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National Real Estate Investor recently interviewed Larry Silvestri on the speculation that e-commerce giant Amazon could be planning to open distribution centers in vacant big-box mall spaces. See an excerpt from the article below:
Perhaps more than any other modern company, e-commerce behemoth Amazon.com Inc. has disrupted the retail landscape. Within that territory, Amazon is now poised to shake up the retail real estate sector.
The Wall Street Journal reported on Aug. 9 that Amazon is exploring a partnership with Simon Property Group Inc., the country’s largest mall owner, to convert empty Sears and J.C. Penney spaces into Amazon distribution centers. Two days later, CNBC reported that Amazon might open some of its new large-format grocery stores—not Amazon-owned Whole Foods locations or Amazon Go no-cashier convenience stores—at Simon properties.
…It’s unlikely that an Amazon distribution center would qualify as a retail use, according to Larry Silvestri, a commercial real estate attorney in St. Petersburg, Fla. Therefore, a retail-to-industrial transformation might be restricted under zoning rules that have been on the books for decades. In addition, such a conversion might violate a reciprocal easement agreement between a mall developer and the remaining anchor tenants, says Silvestri, who has extensive experience in retail real estate.
Co-tenancy clauses might also stand in the way of an Amazon distribution center occupying an anchor space at a mall. A co-tenancy provision in a lease requires a landlord to maintain a certain share of operating space within a retail center or to keep certain anchor tenants open. If a percentage of space or a specific store stays empty, a co-tenancy clause might let an in-line tenant insist on rent concessions or even back out of a lease.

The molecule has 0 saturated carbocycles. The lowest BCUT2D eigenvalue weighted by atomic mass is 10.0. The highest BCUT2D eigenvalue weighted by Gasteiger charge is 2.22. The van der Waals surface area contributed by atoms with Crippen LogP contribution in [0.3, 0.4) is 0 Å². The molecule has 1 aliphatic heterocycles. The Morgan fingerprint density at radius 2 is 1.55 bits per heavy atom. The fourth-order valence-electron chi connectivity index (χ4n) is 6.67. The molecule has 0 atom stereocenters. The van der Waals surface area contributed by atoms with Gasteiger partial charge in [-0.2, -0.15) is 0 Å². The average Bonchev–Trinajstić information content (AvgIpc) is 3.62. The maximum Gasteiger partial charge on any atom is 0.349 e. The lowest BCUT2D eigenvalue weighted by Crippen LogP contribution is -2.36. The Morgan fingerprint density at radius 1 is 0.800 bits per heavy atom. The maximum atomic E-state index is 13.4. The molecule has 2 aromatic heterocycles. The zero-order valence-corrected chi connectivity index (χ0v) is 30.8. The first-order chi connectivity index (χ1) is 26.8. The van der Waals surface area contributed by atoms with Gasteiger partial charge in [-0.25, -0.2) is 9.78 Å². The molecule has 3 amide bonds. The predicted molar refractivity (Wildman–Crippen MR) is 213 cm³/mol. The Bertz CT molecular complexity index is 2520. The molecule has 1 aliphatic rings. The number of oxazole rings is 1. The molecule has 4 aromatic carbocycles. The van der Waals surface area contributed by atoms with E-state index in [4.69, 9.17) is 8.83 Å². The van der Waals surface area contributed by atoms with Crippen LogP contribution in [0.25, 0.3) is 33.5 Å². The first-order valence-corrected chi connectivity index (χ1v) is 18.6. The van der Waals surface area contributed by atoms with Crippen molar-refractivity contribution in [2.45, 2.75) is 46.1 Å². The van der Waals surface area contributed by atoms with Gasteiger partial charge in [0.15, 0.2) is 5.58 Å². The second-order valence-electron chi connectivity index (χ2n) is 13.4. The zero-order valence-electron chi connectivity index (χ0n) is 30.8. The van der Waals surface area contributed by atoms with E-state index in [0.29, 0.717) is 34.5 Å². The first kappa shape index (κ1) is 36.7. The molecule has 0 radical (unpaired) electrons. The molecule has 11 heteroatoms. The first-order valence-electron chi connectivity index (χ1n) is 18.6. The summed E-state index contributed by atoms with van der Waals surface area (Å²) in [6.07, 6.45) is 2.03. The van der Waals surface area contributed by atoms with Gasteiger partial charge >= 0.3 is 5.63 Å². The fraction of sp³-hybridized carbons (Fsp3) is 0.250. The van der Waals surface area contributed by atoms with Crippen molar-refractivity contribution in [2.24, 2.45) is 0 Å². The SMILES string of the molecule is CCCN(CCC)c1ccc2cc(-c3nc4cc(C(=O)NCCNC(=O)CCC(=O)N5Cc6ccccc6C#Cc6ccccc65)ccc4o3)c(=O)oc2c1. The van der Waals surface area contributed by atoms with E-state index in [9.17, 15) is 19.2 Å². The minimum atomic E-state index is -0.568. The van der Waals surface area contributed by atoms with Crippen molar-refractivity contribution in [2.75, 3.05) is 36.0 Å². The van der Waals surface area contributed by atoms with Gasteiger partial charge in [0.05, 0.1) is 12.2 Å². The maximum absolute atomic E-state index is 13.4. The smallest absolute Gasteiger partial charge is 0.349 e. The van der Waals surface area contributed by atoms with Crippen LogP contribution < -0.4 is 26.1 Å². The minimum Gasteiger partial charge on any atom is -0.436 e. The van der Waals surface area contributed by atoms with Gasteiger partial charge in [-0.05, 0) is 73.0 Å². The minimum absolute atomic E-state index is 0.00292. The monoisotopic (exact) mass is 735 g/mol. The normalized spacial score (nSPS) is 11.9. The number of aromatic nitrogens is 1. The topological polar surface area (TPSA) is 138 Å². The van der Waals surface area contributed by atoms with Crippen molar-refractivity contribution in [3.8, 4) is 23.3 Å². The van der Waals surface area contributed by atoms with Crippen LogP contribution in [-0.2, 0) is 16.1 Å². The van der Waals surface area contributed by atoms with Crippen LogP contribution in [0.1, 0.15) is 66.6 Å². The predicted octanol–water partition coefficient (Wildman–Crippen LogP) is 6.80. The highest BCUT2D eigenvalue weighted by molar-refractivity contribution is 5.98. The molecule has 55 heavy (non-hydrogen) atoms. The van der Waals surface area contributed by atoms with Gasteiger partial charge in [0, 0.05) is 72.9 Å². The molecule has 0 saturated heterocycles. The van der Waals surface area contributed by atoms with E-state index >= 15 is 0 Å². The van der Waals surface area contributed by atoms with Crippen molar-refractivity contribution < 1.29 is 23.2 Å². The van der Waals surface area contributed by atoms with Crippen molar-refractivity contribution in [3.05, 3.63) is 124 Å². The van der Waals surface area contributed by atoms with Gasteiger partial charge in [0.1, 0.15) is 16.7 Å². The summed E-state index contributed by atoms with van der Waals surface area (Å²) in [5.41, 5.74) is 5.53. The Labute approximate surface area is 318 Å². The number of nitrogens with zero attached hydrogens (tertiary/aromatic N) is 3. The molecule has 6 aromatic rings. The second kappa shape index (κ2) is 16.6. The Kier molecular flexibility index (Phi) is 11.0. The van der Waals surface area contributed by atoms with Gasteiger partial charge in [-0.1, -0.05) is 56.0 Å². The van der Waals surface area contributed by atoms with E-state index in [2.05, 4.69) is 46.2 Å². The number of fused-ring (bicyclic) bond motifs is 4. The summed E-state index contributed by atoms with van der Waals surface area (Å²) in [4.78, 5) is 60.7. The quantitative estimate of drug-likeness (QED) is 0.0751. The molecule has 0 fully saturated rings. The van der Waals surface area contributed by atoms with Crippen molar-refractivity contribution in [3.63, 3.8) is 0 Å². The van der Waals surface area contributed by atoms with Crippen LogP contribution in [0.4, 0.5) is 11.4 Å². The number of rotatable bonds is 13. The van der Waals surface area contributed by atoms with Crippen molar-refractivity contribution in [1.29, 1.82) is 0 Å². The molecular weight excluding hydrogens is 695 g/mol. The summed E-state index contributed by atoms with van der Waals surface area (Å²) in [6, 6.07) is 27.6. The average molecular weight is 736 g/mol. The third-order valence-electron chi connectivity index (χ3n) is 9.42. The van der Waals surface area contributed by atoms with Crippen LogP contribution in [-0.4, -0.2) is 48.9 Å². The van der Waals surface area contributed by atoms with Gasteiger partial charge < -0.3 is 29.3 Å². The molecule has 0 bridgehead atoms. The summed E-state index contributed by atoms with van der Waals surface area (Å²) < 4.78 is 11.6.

But a retail giant like Indianapolis-based Simon, the owner of the largest retail real estate portfolio in the country, wields negotiating power over tenants that a smaller landlord might not hold, Silvestri points out. So, Simon might be able to overcome tenants’ objections to an Amazon distribution center, particularly since a lot of retail tenants are seeking rent relief during the coronavirus pandemic, according to Silvestri.
“I suspect that Simon has the ability, in some of its malls, to do this now without a lot of heavy lifting,” he says. “But at others, there might be some heavy lifting needed to deal with these issues.”
On top of that, Silvestri suspects that most co-tenancy clauses at Simon properties still favor Simon.
Another advantage for Simon, according to Silvestri: It contributes a pile of property tax and sales tax revenue to the communities where it owns and operates retail centers. That could buy it some goodwill with local officials who control zoning.
“I have a great respect for the vision and the ability of Simon executives to plan this out and not go off half-cocked, and Amazon also has a certain degree of political clout at the national level,” he says.